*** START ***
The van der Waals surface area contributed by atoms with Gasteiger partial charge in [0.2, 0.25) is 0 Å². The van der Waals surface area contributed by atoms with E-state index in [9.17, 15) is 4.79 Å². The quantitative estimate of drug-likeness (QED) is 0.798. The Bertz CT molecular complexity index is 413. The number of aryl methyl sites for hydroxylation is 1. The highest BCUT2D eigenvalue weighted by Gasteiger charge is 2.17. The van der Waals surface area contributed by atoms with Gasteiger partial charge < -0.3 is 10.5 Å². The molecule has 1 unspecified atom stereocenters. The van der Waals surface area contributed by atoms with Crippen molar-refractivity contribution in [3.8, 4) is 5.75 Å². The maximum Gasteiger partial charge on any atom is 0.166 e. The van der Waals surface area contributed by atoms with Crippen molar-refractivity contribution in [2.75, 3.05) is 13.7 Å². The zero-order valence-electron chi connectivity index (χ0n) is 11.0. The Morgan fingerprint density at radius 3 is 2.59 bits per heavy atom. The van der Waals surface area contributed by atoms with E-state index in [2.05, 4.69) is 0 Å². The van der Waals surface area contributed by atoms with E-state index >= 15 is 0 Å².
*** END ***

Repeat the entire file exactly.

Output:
The van der Waals surface area contributed by atoms with Gasteiger partial charge in [0.2, 0.25) is 0 Å². The van der Waals surface area contributed by atoms with E-state index in [9.17, 15) is 4.79 Å². The quantitative estimate of drug-likeness (QED) is 0.798. The Bertz CT molecular complexity index is 413. The number of aryl methyl sites for hydroxylation is 1. The highest BCUT2D eigenvalue weighted by Gasteiger charge is 2.17. The van der Waals surface area contributed by atoms with Gasteiger partial charge < -0.3 is 10.5 Å². The molecule has 1 unspecified atom stereocenters. The van der Waals surface area contributed by atoms with Crippen molar-refractivity contribution in [3.8, 4) is 5.75 Å². The maximum Gasteiger partial charge on any atom is 0.166 e. The van der Waals surface area contributed by atoms with Crippen molar-refractivity contribution in [2.75, 3.05) is 13.7 Å². The zero-order valence-electron chi connectivity index (χ0n) is 11.0. The Morgan fingerprint density at radius 3 is 2.59 bits per heavy atom. The van der Waals surface area contributed by atoms with E-state index in [2.05, 4.69) is 0 Å². The van der Waals surface area contributed by atoms with E-state index >= 15 is 0 Å².